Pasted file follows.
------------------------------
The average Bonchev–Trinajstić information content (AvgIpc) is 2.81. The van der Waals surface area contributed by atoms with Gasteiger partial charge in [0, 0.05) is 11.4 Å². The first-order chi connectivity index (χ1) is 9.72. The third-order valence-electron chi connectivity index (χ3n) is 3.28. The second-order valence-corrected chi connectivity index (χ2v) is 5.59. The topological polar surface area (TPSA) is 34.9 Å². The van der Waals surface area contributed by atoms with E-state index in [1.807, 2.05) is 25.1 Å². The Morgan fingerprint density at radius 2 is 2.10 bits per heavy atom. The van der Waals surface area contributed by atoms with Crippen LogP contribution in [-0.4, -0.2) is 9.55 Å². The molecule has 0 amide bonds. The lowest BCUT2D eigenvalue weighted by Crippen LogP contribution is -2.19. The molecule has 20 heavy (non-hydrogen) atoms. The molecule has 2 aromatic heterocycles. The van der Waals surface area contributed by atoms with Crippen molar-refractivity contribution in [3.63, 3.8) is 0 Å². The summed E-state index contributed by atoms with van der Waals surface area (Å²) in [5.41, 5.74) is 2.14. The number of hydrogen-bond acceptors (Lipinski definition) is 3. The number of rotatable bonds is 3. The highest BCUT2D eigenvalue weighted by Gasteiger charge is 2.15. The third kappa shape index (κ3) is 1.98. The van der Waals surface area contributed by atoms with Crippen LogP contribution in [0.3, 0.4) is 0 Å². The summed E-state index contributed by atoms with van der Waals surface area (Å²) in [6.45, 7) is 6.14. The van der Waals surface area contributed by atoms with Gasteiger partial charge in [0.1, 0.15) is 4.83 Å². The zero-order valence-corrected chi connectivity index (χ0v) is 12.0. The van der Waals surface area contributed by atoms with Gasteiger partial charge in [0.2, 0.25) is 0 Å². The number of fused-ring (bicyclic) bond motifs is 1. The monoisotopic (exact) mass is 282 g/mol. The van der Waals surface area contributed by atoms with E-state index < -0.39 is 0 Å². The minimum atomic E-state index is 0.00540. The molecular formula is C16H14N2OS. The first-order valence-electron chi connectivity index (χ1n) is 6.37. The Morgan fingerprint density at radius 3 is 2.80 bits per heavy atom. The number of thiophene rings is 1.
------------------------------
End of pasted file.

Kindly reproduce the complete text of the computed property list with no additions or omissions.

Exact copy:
The average Bonchev–Trinajstić information content (AvgIpc) is 2.81. The van der Waals surface area contributed by atoms with Gasteiger partial charge in [0, 0.05) is 11.4 Å². The first-order chi connectivity index (χ1) is 9.72. The third-order valence-electron chi connectivity index (χ3n) is 3.28. The second-order valence-corrected chi connectivity index (χ2v) is 5.59. The topological polar surface area (TPSA) is 34.9 Å². The van der Waals surface area contributed by atoms with E-state index in [1.807, 2.05) is 25.1 Å². The Morgan fingerprint density at radius 2 is 2.10 bits per heavy atom. The van der Waals surface area contributed by atoms with Crippen LogP contribution in [-0.4, -0.2) is 9.55 Å². The molecule has 0 amide bonds. The lowest BCUT2D eigenvalue weighted by Crippen LogP contribution is -2.19. The molecule has 20 heavy (non-hydrogen) atoms. The molecule has 2 aromatic heterocycles. The van der Waals surface area contributed by atoms with Crippen molar-refractivity contribution in [3.63, 3.8) is 0 Å². The summed E-state index contributed by atoms with van der Waals surface area (Å²) in [5.41, 5.74) is 2.14. The number of hydrogen-bond acceptors (Lipinski definition) is 3. The number of rotatable bonds is 3. The highest BCUT2D eigenvalue weighted by Gasteiger charge is 2.15. The third kappa shape index (κ3) is 1.98. The van der Waals surface area contributed by atoms with Crippen LogP contribution in [0.3, 0.4) is 0 Å². The summed E-state index contributed by atoms with van der Waals surface area (Å²) in [6.45, 7) is 6.14. The van der Waals surface area contributed by atoms with Gasteiger partial charge in [0.1, 0.15) is 4.83 Å². The zero-order valence-corrected chi connectivity index (χ0v) is 12.0. The van der Waals surface area contributed by atoms with Gasteiger partial charge in [0.2, 0.25) is 0 Å². The number of fused-ring (bicyclic) bond motifs is 1. The monoisotopic (exact) mass is 282 g/mol. The van der Waals surface area contributed by atoms with E-state index < -0.39 is 0 Å². The minimum atomic E-state index is 0.00540. The molecular formula is C16H14N2OS. The first-order valence-electron chi connectivity index (χ1n) is 6.37. The Morgan fingerprint density at radius 3 is 2.80 bits per heavy atom. The number of thiophene rings is 1.